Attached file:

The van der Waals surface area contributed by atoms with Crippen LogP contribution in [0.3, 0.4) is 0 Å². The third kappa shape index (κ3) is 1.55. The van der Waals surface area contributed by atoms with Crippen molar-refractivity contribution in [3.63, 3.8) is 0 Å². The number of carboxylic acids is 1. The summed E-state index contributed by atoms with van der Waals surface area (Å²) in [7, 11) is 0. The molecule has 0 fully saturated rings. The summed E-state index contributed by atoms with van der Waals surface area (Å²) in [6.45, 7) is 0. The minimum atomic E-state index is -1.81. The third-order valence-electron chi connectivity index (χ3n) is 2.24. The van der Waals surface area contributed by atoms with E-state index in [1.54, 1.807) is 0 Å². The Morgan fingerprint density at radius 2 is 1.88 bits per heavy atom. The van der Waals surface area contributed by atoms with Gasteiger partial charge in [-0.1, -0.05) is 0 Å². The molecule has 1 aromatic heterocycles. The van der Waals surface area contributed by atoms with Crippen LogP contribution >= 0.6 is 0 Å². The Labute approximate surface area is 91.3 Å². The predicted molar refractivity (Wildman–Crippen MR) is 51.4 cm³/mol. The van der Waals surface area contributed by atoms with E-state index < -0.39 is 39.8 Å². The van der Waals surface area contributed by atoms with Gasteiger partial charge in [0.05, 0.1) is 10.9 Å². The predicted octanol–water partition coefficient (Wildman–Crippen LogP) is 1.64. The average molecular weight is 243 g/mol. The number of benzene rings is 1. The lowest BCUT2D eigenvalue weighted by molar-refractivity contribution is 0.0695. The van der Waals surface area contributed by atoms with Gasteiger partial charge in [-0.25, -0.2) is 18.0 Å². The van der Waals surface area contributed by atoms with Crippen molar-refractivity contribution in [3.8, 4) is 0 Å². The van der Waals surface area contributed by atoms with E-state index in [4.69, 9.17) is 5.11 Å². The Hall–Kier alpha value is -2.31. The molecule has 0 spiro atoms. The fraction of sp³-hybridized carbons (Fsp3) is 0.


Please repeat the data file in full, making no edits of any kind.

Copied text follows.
The van der Waals surface area contributed by atoms with Crippen LogP contribution in [0.3, 0.4) is 0 Å². The third kappa shape index (κ3) is 1.55. The van der Waals surface area contributed by atoms with Crippen molar-refractivity contribution in [3.63, 3.8) is 0 Å². The number of carboxylic acids is 1. The summed E-state index contributed by atoms with van der Waals surface area (Å²) in [7, 11) is 0. The molecule has 0 fully saturated rings. The summed E-state index contributed by atoms with van der Waals surface area (Å²) in [6.45, 7) is 0. The minimum atomic E-state index is -1.81. The third-order valence-electron chi connectivity index (χ3n) is 2.24. The van der Waals surface area contributed by atoms with E-state index in [1.54, 1.807) is 0 Å². The Morgan fingerprint density at radius 2 is 1.88 bits per heavy atom. The van der Waals surface area contributed by atoms with Gasteiger partial charge in [-0.1, -0.05) is 0 Å². The molecule has 1 aromatic heterocycles. The van der Waals surface area contributed by atoms with Crippen LogP contribution >= 0.6 is 0 Å². The Labute approximate surface area is 91.3 Å². The predicted molar refractivity (Wildman–Crippen MR) is 51.4 cm³/mol. The van der Waals surface area contributed by atoms with E-state index < -0.39 is 39.8 Å². The van der Waals surface area contributed by atoms with Gasteiger partial charge in [0.05, 0.1) is 10.9 Å². The predicted octanol–water partition coefficient (Wildman–Crippen LogP) is 1.64. The average molecular weight is 243 g/mol. The number of benzene rings is 1. The lowest BCUT2D eigenvalue weighted by molar-refractivity contribution is 0.0695. The van der Waals surface area contributed by atoms with Gasteiger partial charge in [-0.25, -0.2) is 18.0 Å². The van der Waals surface area contributed by atoms with Crippen molar-refractivity contribution in [3.8, 4) is 0 Å². The van der Waals surface area contributed by atoms with E-state index in [4.69, 9.17) is 5.11 Å². The Hall–Kier alpha value is -2.31. The molecule has 0 spiro atoms. The fraction of sp³-hybridized carbons (Fsp3) is 0.